Dave Audé’s House of Fun

Dave Audé

Producer, Remixer

Mark Ronson, Bruno Mars, Beyoncé, Lady Gaga

Originally published in issue #2 of Headliner Magazine

When Dave Audé got his first synth at 13-years-old, he was already on the right audio path. Five years on, he had gained more knowledge on MIDI than most people in the industry; when he attended music college, it was as a teacher, not a student! The early-‘90s club scene in downtown LA laid the foundations to a lifelong love affair with house music. HEADLINER catches up with him, 93 Billboard Dance Chart number ones later...

“In those days, there were two kinds of music: house and techno; I fell in love with underground house and decided I wanted to do that for the rest of my life,” reflects Audé from his LA studio. “I helped found a label in the mid ‘90s, Moonshine Music, which is now the largest indie label in the US; it helped facilitate the careers of guys like Carl Cox and Paul Oakenfold, who have gone on to great things, and from there, I went into production for the label, then onto remixing.”

By the time he was out of high school, Audé had gained a serious knowledge of MIDI, which took him straight into teaching. He taught MIDI, tape editing, and Sound Tools (now Pro Tools) at the LA Recording School, one of the largest of its kind in the country.

“This is when there were actually tape machines, which a lot of kids don’t know about today,” he says with a smile. “I was going to go to music college, but really they weren’t where I was at; they were teaching basic theory and instrumentation, whereas I wanted to do engineering and more electronic stuff. I was a keyboard player, and I always thought I’d play in a rock band, but when I saw the DJ culture in the underground warehouses and hotels in downtown LA, I was sold; they’d play anything from pop to super-underground techno.”

Making Waves

One thing Audé has really got involved in is helping the new generation of people jump on the scene – kids that perhaps haven’t gone to engineering school or learned the correct ways to make music. “They might not know the notes in a C chord, or the difference between major and minor keys, but they have computers, so they are able to make music, because technology allows them to, and that’s a great thing,” he insists. “Waves [Audio] has been smart and realised that there’s this big, giant generation of people out there doing this, who aren’t necessarily miking drum kits or guitar amps, or using big consoles to do stuff.

“It’s not about catering to the likes of Tony Maserati or Manny Marroquin, who are of course the top of the top; Waves has made great, easy-to-use plugins, which use simple terms like bass, treble, and compression – OK, a lot of kids don’t know what compression is, but that can change – and I am helping get the word out there, basically.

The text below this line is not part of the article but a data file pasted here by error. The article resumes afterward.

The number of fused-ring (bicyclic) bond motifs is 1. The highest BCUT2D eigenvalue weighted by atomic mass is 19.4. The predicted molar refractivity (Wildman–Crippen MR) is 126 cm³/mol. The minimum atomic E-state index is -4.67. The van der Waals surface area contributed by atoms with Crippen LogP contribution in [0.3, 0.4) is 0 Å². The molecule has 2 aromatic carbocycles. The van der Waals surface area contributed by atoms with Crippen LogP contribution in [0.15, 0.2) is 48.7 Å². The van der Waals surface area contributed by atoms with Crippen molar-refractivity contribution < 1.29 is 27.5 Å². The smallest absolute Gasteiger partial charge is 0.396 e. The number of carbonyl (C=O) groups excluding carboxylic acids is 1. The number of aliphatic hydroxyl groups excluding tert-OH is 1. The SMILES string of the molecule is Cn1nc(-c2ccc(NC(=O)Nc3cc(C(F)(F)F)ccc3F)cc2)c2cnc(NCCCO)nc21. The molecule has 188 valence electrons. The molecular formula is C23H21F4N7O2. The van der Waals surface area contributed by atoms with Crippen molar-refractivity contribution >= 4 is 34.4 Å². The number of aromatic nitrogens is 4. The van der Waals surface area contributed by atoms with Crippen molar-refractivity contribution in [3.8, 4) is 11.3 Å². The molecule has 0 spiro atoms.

“A lot of people that go out and buy things like Logic or Ableton, for instance, don’t realise that they can go and buy plugins that will come with these DAWs. It takes a while for them to figure that out – it’s a scary thing to try something if you don’t know what it does!”

Although Audé admits it’s not crucial to be adept at a musical instrument to make great records, he still cites it as a real bonus:

“Sometimes it’s cool for people not to have a knowledge on an instrument, as they still make some crazy stuff; there are no boundaries for them, and sometimes that works, especially in electronic music. But I do recommend to everybody that they definitely try and get a little theory knowledge, so they can at least have that advantage in making music. It’s a big reason I’m still working and people hire me; I am able to hear things that maybe uneducated people aren’t.”

Isn’t Music Magnificent?

“I don’t know how other people think, but when I sit down to mix, I think about what I am trying to achieve; and I’m certainly not trying to achieve stardom,” Audé says frankly. “A lot of kids want their careers catapulted doing a remix or bootleg or mash-up of a big hit, but you know, you have to do hundreds of remixes to get to that point; when I get hired, I just try to make something great for the dancefloor.”

When Audé remixed “Magnificent” by U2, his standpoint was to respect the song, and not rip it apart:

“When I got the Pro Tools stems, I took the original song and just made it dance; it wasn’t about taking one verbal phrase and moving it; I kept a lot of The Edge’s guitars in there and transposed it for the dance floor. Sometimes I rip things up a little more, but with a band like U2, everyone knows who they are, so it’s best not to mess with it too much!”

“It’s the same remixing an artist like Katy Perry; she just has great songs, and the best people in the world producing and writing for her. They hire me as they know I’ll keep the song intact and not completely lose the essence of the artist. That’s what a lot of guys forget when they’re remixing.”